A Jigsaw of Fire and Stars by Yaba Badoe – Book Review

Title: A Jigsaw of Fire and Stars

Author: Yaba Badoe

Genre/Themes: Magical Realism, Fantasy, Young Adult, Refugee

Blurb from Goodreads

Fourteen-year-old Sante isn’t sure where she comes from, but she has a recurring dream of escaping a shipwreck in a sea chest as a baby with her lifelong companion, golden eagle Priss. In the chest was an African bamboo flute, a drum and a dagger inlaid with diamonds.

Sante was found and raised by Mama Rose, leader of a nomadic group of misfits and gypsies. They travel around contemporary southern Europe, living off-grid and performing circus tricks for money. Sante grows up alongside two twins, knife-thrower Cat and snake-charmer Cobra, whom she is in love with.

During a performance in Cadiz, Sante recognises two men from her dream. They come after her to retrieve the treasures from the sea chest. Sante finds out that she is an Ashanti princess, whose parents probably perished in the shipwreck.

After Cat rescues a beautiful red-haired girl called Scarlett from a gang, Mama Rose’s band are forced to flee the city. But Sante and Cobra stay behind, determined to find out more about her family and where she came from.

My Review

I really wanted to love A Jigsaw of Fire and Stars. The premise sounds so good and the potential is all there. A book exploring the status of refugees, exploring the ugly depths of human trafficking… Fantastic right???

But I think where A Jigsaw of Fire and Stars went wrong for me was the actual genre. This is very much a book of the magical realism variety and in my opinion it didn’t work here. Magical realism in YA is actually one of my favourite genres so it saddens me to say this.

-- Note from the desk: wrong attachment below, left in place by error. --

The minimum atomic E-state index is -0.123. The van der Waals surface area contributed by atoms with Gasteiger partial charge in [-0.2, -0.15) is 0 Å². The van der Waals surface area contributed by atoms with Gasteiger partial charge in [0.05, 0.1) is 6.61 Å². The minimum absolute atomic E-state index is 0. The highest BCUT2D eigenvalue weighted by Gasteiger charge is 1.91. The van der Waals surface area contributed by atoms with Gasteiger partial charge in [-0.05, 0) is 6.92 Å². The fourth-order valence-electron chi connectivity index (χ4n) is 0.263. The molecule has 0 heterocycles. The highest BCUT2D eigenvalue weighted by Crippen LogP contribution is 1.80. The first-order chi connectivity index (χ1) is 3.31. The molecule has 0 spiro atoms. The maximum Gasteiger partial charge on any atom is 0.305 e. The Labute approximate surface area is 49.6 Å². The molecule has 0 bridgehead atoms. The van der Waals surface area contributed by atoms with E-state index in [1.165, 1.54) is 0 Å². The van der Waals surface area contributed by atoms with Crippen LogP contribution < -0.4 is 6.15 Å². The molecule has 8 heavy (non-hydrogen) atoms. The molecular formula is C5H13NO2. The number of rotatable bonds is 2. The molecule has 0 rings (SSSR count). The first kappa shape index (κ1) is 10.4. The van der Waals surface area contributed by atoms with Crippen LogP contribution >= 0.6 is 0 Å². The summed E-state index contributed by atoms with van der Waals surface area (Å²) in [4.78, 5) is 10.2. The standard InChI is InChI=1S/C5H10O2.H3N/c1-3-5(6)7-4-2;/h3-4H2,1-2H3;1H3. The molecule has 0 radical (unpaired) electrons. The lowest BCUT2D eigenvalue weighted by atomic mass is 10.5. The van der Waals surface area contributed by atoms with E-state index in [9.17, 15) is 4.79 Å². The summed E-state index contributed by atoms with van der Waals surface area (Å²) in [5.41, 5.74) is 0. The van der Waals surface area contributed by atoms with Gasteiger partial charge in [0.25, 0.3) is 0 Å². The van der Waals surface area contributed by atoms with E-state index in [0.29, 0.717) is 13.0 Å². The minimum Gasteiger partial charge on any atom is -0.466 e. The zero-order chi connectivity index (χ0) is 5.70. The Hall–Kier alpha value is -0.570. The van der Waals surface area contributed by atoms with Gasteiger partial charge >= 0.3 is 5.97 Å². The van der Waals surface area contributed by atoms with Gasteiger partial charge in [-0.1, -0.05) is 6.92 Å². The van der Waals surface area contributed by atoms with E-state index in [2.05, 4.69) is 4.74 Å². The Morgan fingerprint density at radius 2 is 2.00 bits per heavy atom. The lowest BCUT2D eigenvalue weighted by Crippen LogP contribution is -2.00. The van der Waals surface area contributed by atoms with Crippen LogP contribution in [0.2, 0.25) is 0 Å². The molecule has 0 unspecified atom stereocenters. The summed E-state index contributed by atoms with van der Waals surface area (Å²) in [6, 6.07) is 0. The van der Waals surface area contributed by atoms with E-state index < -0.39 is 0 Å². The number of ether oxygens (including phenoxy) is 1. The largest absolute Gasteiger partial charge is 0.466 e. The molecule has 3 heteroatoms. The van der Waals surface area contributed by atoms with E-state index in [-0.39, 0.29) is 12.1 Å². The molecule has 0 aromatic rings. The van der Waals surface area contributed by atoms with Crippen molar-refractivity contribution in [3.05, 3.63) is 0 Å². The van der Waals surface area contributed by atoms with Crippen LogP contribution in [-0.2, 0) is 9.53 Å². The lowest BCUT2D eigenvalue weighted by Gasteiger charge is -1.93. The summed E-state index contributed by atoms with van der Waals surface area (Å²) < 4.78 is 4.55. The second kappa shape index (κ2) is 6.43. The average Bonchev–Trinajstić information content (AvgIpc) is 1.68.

Unfortunately I found the story to be very hard to get into, and at times the writing just got very muddy and bogged down in metaphor as it mixed the fantastical with the harsh realities of what was actually occurring.

However, I did enjoy the main theme of the book: the MC Sante’s exploration into her identity was very touching and it was quite haunting to think here was this beautiful, bright young girl who viewed a bird as her maternal symbol because she did not know who she was. All she had were these vague memories of a shipwreck.

It just really brought home to me as a reader the risks that refugees have to take just to escape to freedom. How Sante’s birth family risked and lost their lives in the quest for a somewhere to feel safe, a place to call home.

But this emotional search for Sante’s true identity was marred by both a confusing plot line and supporting characters that I could never truly connect with because of the clunky writing style. I very much felt that this was a book missing those initial basic introductions to the cast which would have given the story greater context. The same can be said about the world that they inhabited. The author’s writing just made this version of our world far too perplexing with overwrought allegory.

Regrettably for me the ponderous writing style became rather tedious to read and difficult to engage with. Therefore the storyline of A Jigsaw of Fire and Stars fell flat and ultimately the book turned out to be rather dull.

I do think that the author Yaba Badoe has wonderful potential, but crucially they were in need of guidance with story editing regarding setting the scene for A Jigsaw of Fire and Stars (aka world building) and crafting a more coherent structure for the plot.


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